Court TV featured Pa. murder

August 26, 2004|by DON AINES

CHAMBERSBURG, PA. - No body or murder weapon were found and the physical evidence consisted primarily of two shell casings found 14 years apart at different locations, making the 1985 disappearance of Melvin Snyder a perfect case for "Forensic Files."

The disappearance of the Greencastle, Pa., man and the investigation, trial and conviction of Ronald W. Harshman were featured in an episode Wednesday night on Court TV.

Franklin County District Attorney John F. Nelson and Assistant District Attorney Angela Krom, who together prosecuted the case, were told by producers the show would air tonight. Alerted ahead of time, Krom did get to see and videotape the program, she said.


Krom said the background facts were handled well as were the re-creations of events, given the fact that what actually happened is a matter of conjecture.

"We didn't have eyewitness testimony, they had to go on our theory of the case," she said.

Bill Flood, who produced the episode "Buried Treasure" for Medstar Television in Allentown, Pa., said "Forensic Files" has done a handful of shows about cases with no bodies and some in which a murder weapon was never found, "but we've never come across anything like this."

When doing on-location research, he said the television crew often will go through boxes of physical evidence preserved by police or the courts.

"In this case, they brought out an envelope," Flood said.

Inside were the two .25-caliber shell casings - one found in Snyder's barn after he disappeared May 25, 1985, the other found an inch underground outside Harshman's former home in Antrim Township in July 1999.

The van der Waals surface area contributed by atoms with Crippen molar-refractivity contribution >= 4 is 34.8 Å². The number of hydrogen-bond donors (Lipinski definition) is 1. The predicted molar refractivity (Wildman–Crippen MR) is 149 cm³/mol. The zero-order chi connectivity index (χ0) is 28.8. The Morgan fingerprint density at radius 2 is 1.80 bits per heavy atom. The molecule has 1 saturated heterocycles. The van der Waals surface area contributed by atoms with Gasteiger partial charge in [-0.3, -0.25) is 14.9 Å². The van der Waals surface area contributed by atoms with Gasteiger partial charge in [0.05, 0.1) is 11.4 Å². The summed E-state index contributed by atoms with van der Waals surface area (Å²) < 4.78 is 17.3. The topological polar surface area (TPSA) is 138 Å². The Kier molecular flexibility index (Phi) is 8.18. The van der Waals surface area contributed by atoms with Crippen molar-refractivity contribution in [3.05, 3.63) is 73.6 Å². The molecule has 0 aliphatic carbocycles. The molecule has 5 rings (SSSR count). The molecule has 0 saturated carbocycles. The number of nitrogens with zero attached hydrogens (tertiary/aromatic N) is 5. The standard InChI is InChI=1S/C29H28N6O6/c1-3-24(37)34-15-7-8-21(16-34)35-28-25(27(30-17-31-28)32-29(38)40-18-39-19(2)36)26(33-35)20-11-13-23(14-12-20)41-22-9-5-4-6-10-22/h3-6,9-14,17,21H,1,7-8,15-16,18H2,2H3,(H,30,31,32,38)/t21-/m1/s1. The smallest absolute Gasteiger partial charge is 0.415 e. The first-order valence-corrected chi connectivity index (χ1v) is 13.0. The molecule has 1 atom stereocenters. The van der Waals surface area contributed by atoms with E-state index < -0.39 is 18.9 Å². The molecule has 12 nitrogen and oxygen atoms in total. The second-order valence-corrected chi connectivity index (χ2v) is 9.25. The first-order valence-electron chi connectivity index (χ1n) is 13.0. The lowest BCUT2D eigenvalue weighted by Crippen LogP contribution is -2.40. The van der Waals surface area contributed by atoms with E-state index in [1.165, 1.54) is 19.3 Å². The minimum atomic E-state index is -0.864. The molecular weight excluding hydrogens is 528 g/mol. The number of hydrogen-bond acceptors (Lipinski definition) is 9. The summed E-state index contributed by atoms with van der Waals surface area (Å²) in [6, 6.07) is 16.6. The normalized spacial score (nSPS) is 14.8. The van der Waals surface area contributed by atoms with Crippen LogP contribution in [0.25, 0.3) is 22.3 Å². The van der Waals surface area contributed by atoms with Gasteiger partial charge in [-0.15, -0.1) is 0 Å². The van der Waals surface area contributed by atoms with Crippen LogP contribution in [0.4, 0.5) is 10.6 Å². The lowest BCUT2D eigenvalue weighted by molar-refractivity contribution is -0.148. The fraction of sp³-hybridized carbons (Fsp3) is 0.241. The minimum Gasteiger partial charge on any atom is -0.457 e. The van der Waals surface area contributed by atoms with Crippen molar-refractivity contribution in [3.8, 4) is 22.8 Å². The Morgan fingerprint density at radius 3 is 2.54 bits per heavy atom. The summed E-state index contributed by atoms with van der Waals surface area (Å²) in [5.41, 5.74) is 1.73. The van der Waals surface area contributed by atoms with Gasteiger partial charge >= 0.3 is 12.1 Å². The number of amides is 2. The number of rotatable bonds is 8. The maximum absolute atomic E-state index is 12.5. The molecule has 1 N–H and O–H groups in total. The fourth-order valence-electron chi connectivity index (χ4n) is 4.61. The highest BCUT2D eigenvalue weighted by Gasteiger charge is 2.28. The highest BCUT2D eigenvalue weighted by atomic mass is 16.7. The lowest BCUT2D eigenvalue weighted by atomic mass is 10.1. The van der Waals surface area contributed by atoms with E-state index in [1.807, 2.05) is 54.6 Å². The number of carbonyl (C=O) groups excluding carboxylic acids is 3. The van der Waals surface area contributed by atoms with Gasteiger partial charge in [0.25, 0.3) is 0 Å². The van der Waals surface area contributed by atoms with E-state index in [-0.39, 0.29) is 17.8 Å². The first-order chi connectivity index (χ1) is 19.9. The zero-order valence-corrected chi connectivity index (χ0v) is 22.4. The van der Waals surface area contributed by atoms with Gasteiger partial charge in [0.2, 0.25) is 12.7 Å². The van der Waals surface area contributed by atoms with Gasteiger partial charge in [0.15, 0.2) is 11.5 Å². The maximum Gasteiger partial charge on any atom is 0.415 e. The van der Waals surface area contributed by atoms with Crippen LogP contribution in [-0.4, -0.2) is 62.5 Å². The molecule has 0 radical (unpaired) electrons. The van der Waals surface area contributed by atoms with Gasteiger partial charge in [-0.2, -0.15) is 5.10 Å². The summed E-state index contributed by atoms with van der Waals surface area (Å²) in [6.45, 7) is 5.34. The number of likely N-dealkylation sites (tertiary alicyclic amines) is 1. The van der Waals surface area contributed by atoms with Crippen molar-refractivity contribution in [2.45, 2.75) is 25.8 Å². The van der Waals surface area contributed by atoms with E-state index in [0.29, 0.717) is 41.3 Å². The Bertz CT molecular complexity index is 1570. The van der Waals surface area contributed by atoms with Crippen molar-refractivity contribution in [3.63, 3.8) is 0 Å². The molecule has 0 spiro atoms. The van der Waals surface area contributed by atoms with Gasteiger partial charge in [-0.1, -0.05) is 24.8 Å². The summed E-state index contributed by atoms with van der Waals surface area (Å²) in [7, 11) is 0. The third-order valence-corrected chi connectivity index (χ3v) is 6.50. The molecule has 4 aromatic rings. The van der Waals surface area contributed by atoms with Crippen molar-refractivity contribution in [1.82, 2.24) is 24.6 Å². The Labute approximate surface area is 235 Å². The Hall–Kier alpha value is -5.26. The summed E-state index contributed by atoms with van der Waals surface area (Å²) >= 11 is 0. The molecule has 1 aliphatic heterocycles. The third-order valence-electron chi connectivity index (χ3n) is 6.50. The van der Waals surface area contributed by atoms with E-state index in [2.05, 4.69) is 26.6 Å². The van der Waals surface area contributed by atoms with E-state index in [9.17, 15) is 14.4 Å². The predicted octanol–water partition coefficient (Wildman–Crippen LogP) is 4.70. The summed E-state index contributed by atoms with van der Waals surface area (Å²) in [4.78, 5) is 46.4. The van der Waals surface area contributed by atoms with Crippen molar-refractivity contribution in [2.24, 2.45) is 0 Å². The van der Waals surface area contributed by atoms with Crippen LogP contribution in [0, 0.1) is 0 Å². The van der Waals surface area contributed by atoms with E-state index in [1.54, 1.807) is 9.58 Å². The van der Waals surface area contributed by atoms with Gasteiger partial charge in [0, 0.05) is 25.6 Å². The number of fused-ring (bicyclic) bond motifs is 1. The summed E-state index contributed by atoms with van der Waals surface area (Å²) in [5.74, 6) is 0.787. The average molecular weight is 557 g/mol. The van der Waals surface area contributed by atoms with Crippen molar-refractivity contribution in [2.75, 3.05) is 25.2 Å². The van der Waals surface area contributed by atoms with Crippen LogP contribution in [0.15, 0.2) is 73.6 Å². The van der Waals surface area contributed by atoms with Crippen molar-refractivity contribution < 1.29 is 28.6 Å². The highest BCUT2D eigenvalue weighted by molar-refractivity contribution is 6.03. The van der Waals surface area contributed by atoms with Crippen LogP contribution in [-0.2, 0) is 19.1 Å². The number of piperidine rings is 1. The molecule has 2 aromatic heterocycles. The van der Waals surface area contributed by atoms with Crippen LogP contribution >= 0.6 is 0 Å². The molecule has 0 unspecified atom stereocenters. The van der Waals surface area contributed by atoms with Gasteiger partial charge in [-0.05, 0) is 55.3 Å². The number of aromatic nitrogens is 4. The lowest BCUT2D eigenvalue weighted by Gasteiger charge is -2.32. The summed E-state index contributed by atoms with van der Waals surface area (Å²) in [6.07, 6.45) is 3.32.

Harshman, who by then moved to the Hagerstown area, was charged by Pennsylvania State Police with criminal homicide in April 2000. A jury found him guilty of first-degree murder in 2001 and he is serving a life sentence in Rockview State Prison near State College, Pa.

Snyder and Harshman's then-wife had an affair in 1984, according to trial testimony. When Harshman learned of the relationship, he rammed his vehicle into Snyder's car and fired shots at him, court records state.

Harshman was placed on probation for that incident.

Snyder disappeared a year later and his pickup truck was found parked outside a supermarket near Baltimore, Krom said.

"Jack and I broke the case up into proving a crime was committed and that he (Harshman) did it," Krom said.

Her part of the case dealt with proving to a jury that Melvin Snyder was dead without any body, blood or DNA evidence, she said.

"We were searching for the body right up to the time the trial started," Nelson said. That included partial excavation of the basement in Harshman's former home and the use of cadaver dogs at a number of locations where police believed the body might have been taken, he said.

With little else to go on except a motive, "the shell casings were the key," Nelson said. Police knew Harshman purchased a .25-caliber pistol months before Snyder went missing and, although it never was found, a state police ballistics expert testified that markings on the casings showed they had been fired from the same weapon.

"I thought they did a good job of getting that right," Krom said of the role ballistics analysis and metal detectors played in cracking the case.

The science of using metal detectors was highlighted as part of the episode. Don Hinks of Gettysburg, Pa., was the metal detector operator who found the second casing despite the many pieces of metal that can be found around a farm like the one Harshman owned.

Daren Hockenberry, one of several state troopers who investigated the case over a decade and a half, was there when Hinks found the shell. Hockenberry said he gave Hinks a similar shell casing so he could program the detector to screen out other types of metal objects.

Harshman maintains his innocence and agreed to an interview, but officials at Rockview would not allow a television crew inside the prison, Flood said. Harshman's former wife declined to be interviewed, as did Snyder's widow, he said.

Nelson, Krom, Hinks and Hockenberry were among those interviewed on camera in May. The show included re-enactments of events by actors.

The Herald-Mail Articles